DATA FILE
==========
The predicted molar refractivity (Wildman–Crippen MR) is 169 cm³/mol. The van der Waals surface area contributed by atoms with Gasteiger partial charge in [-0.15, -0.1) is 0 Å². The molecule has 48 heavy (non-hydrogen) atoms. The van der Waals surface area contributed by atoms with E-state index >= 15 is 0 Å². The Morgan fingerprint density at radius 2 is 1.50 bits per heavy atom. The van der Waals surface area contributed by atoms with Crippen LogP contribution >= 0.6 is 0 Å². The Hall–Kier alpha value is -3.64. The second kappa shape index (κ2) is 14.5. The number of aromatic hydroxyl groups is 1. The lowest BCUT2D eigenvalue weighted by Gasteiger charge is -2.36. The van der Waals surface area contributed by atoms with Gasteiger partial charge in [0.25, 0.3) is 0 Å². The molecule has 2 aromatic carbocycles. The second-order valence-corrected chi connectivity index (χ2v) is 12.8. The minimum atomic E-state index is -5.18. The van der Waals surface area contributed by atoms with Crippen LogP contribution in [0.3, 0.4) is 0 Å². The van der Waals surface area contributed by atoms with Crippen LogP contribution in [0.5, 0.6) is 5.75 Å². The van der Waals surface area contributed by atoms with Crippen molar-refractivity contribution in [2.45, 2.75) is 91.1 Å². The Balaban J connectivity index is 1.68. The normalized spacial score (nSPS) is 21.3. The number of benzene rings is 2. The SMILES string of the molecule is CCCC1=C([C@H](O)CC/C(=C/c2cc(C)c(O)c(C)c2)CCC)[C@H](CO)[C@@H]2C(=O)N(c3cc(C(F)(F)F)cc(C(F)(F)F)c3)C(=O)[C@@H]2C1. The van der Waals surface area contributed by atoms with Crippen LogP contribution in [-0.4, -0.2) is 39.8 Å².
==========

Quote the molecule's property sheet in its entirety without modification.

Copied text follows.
The predicted molar refractivity (Wildman–Crippen MR) is 169 cm³/mol. The van der Waals surface area contributed by atoms with Gasteiger partial charge in [-0.15, -0.1) is 0 Å². The molecule has 48 heavy (non-hydrogen) atoms. The van der Waals surface area contributed by atoms with E-state index >= 15 is 0 Å². The Morgan fingerprint density at radius 2 is 1.50 bits per heavy atom. The van der Waals surface area contributed by atoms with Crippen LogP contribution >= 0.6 is 0 Å². The Hall–Kier alpha value is -3.64. The second kappa shape index (κ2) is 14.5. The number of aromatic hydroxyl groups is 1. The lowest BCUT2D eigenvalue weighted by Gasteiger charge is -2.36. The van der Waals surface area contributed by atoms with Gasteiger partial charge in [0.25, 0.3) is 0 Å². The molecule has 2 aromatic carbocycles. The second-order valence-corrected chi connectivity index (χ2v) is 12.8. The minimum atomic E-state index is -5.18. The van der Waals surface area contributed by atoms with Crippen LogP contribution in [0.3, 0.4) is 0 Å². The van der Waals surface area contributed by atoms with Crippen LogP contribution in [0.5, 0.6) is 5.75 Å². The van der Waals surface area contributed by atoms with Crippen molar-refractivity contribution in [2.45, 2.75) is 91.1 Å². The Balaban J connectivity index is 1.68. The normalized spacial score (nSPS) is 21.3. The number of benzene rings is 2. The SMILES string of the molecule is CCCC1=C([C@H](O)CC/C(=C/c2cc(C)c(O)c(C)c2)CCC)[C@H](CO)[C@@H]2C(=O)N(c3cc(C(F)(F)F)cc(C(F)(F)F)c3)C(=O)[C@@H]2C1. The van der Waals surface area contributed by atoms with Crippen LogP contribution in [-0.4, -0.2) is 39.8 Å².